We review the extended rational numbers, which extend the rational numbers to all expressions of the form a/b, where a and b are integers---even b=0. Then we give some examples of how these strange beasts might prove useful in mathematics. But first we give one example of where they are unlikely to be useful---in economics, where there is a big difference between a very big positive number and a very big negative number!When we graph rational polynumbers, we see situations where the graph seems to want to ``go up to infinity'' and then immediately ``come up from infinity''. This suggests to us that the mathematics wants us to connect these seemingly divergent arms of a graph, by introducing a point at infinity. We give some initial suggestions that this might allow us to compactly visualize the entire graph of a rational polynumber on a finite square with opposite sides identified. Topologically this is a torus, so perhaps studying infinity will naturally lead to calculus being more naturally visualized, at least for some problems, on a donut!The extended rational numbers also naturally arise in projective geometry, particularly the one dimensional projective line, which may be viewed as an affine line with one point (infinity) attached at both ends, or, as Mobius and Plucker realized, as the space of lines through the origin in a two dimensional affine space. This naturally connects with our earlier picture of extended rationals as arising from grouping integer points together into teams, along lines.Finally we show that the extended rationals can be used to parametrize a circle, or more general conic, as long as it passes through the origin. In fact we have seen this parametrization before (with axes interchanged!) but now infinity can be also used to close up and unify the parametrization. I end with two very interesting challenges: how to geometrically describe addition and multiplication on points on the circle.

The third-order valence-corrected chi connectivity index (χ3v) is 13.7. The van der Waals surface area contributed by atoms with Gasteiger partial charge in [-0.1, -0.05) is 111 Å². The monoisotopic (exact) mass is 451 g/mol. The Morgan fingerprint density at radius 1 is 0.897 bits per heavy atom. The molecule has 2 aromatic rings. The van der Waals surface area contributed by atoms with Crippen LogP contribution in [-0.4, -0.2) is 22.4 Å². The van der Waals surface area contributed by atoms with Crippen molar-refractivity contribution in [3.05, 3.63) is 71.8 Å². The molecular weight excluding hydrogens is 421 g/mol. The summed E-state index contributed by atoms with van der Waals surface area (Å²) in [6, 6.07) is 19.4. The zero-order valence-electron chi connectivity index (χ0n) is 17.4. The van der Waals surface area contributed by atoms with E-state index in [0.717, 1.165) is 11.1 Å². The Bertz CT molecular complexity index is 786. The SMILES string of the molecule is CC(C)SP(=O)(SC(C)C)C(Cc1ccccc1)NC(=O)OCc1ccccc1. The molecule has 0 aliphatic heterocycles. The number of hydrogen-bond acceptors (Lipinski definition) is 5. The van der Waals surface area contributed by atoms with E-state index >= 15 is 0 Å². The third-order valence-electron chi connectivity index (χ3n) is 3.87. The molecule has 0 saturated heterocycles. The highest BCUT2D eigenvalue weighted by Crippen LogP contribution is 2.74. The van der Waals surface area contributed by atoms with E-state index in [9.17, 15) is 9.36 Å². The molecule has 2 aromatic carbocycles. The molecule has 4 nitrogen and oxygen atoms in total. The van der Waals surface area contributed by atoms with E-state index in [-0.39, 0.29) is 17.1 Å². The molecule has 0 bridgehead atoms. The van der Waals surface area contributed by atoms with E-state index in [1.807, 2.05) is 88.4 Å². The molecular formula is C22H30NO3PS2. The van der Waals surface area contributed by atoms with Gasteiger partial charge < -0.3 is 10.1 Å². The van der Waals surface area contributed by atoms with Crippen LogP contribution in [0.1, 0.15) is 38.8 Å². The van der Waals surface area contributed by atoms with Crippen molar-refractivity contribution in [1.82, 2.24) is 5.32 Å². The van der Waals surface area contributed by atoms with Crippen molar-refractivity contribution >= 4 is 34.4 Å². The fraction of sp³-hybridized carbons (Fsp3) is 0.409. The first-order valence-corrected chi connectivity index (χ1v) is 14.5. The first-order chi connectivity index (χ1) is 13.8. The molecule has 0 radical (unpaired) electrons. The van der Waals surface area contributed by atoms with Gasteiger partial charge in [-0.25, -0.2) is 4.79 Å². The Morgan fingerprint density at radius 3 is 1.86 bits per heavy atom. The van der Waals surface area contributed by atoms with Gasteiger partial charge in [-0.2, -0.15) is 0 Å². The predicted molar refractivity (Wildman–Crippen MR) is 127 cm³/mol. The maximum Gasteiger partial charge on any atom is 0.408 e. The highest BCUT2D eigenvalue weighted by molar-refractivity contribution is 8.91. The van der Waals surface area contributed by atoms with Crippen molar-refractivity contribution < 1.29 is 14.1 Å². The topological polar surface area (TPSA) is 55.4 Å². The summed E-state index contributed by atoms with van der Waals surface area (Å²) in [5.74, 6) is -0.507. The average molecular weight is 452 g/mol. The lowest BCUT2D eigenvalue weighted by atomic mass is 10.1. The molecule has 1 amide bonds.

Does mathematics make logical sense? No, it does not. Foundational issues have been finessed by modern mathematicians, and this series aims to turn things around. And it will have interesting things to say also about mathematics education---especially at the primary and high school level. The plan is to start right from the beginning, and to define all the really important concepts of basic mathematics without any waffling or appeals to authority. Roughly we discuss first arithmetic, then geometry, then algebra, then analysis, then set theory. This course is aimed for a general audience, interested in mathematics, or willing to learn.